Aristolochia serpentaria. Virginia Snakeroot.
It is probable that this root, like many other articles now used in medicine, was indebted to its sensible qualities, for its first introduction into use. As the name implies, its earliest medicinal character was founded on a supposed antidotal power against the bite of venomous serpents. Cornutus, at the end of his book on the plants of Canada, published at Paris in 1635, tells us, that a root had been sent to him from "Notha Anglia" which was called Serpentaria, and in the vernacular tongue Snagröel. This root was a very sure safeguard against the bite of a huge serpent in that country, which proved inevitably fatal within twelve hours, unless a good portion of the antidote was swallowed in season; which being done, no one was ever known to be in danger of his life from this cause.
The snagröel has had a great many rivals in the character of specifics against the bite of serpents. So great, indeed, is the number of articles which are called uniformly successful in such cases, that we are compelled to believe, that the bite of the rattle snake, and doubtless of other venomous serpents in the country, although attended with severe and alarming consequences, is nevertheless but seldom fatal; and hence that the honor of proving specific in these cases is one of cheap acquisition.
The Serpentaria grows in woods in the Southern and Middle parts of the United States. It bears cultivation in any part of the union, though the most northerly situation, from which I have received wild specimens, is the vicinity of New Haven, from which place some living plants were sent to me by Dr. Monson.
The genus Aristolochia has a monopetalous, tubular, crooked corolla, swelling at base, and dilated at the border. Capsule inferior, six celled. The species Serpentaria has its leaves heart-shaped, oblong, acuminate; stem flexuous; peduncles radical. Pursh mentions a variety with leaves so narrow, as to appear like a distinct species; the flower, however, being not different. Woodville's figure of our plant has the leaves much too broad for the common habit of the vegetable.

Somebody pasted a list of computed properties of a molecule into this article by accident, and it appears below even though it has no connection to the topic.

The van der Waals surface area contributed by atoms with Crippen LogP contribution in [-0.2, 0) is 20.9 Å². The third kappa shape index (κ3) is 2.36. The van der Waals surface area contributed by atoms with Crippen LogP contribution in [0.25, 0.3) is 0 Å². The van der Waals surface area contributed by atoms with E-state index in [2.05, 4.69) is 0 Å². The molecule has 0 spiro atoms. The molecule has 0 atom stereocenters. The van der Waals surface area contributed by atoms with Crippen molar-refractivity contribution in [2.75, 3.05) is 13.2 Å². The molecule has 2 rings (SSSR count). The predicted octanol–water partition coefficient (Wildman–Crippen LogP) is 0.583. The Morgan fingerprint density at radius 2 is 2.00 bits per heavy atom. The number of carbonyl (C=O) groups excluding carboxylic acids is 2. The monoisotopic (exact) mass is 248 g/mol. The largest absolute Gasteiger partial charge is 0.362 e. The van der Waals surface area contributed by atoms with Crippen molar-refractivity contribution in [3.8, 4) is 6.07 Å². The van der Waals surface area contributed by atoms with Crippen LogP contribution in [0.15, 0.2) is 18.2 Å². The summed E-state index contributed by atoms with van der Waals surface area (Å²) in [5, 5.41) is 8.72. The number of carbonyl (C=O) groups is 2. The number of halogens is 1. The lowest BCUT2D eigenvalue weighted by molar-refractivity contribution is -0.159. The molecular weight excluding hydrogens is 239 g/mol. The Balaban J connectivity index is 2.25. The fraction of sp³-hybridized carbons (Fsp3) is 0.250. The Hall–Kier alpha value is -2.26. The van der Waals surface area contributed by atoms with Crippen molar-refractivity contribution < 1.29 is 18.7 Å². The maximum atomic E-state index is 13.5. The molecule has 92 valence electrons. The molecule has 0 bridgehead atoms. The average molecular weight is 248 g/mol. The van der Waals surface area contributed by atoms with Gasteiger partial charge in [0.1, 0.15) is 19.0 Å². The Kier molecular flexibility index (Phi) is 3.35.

It belongs to the class Gynandria, order Hexandria, or more properly Dodecandria. It is one of the few genera placed by Linnaeus in that class which are not of the Orchideous tribe. Natural orders Sarmentaceeae, Linn. Aristolochiae, Juss.
This vegetable is humble in its growth, being most commonly under a foot in height. The root is extremely fibrous, and sends up a number of stems. These are simple or slightly branched, jointed, flexuous, and often of a reddish tinge. The leaves are alternate, on short petioles, oblong, entire, acuminate, heart-shaped at base and three nerved.
The flowers grow close to the ground, like those of Asarum. They have a stiff leathery texture, and a dull brownish purple colour. The peduncle which supports them has one or more leafets, and gradually enlarges into a furrowed obovate germ. The corolla, like others in this singular genus, consists of a long contorted tube, bent in the form of the letter S, swelling at its two extremities, having its throat surrounded by an elevated edge or brim, and its border expanded into a broad irregular margin, forming an upper and under lip, which are closed in a triangular manner in the bud. The anthers are twelve in number, growing in pairs to the sides of the fleshy style, which is situated in the bottom of the corolla, and covered by a firm, spreading convoluted stigma, which extends over the anthers. The capsule is obovate, six angled, six celled, with numerous small flat seeds.